UK Budget: Pensions fee cap removal plan 'possibly unnecessary'
UK Finance Minister Rishi Sunak was accused of playing "fast and loose" with pensioners' retirement cash over his proposals to lift the regulatory cap on fund charges.
The Treasury has justified the move as a way to "unlock" institutional investment in riskier illiquid venture, currently blocked because they cost more in fees than the current charge cap of 0.75%.
Becky O’Connor, head of pensions and savings at interactive investor said Sunak was "after our life savings to fund UK infrastructure. Rather than simply increasing taxes to pay for it, the government is considering changes to the pension charge cap: an indirect and possibly unnecessary measure".
“However, typical workplace pension scheme fees are much lower than the cap, at around 0.4% to 0.5%, begging the question of whether the cap really needs to be relaxed to fund these goals."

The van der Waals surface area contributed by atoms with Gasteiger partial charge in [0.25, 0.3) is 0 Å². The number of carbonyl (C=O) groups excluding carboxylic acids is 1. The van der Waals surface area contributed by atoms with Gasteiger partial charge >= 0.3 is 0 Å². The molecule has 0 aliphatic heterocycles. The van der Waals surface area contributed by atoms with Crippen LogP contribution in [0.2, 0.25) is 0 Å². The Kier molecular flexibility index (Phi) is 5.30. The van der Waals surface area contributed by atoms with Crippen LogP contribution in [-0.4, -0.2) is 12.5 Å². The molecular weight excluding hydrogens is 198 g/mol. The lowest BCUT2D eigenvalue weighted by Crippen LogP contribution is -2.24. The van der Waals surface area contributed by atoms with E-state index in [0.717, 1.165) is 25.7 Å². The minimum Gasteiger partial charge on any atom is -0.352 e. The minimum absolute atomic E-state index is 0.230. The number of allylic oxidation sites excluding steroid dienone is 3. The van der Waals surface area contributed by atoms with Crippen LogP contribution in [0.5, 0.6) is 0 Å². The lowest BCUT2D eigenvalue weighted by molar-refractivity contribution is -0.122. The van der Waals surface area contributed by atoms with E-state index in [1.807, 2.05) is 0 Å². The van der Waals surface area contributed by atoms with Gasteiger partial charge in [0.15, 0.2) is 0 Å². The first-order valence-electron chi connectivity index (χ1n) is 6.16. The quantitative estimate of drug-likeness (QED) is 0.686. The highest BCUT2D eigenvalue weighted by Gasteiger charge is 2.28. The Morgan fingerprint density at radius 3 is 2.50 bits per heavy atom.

O'Connor said there was a potential upside if higher returns were achieved, but warned "there is always the risk that these higher returns won’t materialise – and then people end up paying more for their pensions for no good reason".
"Pension savers will want visibility over what is happening under the bonnet if charges do rise. Otherwise this could look like playing fast and loose with other people’s retirement money," she said.
Former pensions minister Steve Webb said relaxing the cap to encourage illiquid investments "is really missing the point - most schemes are well below the charge cap and barriers to investment are not primarily about charges".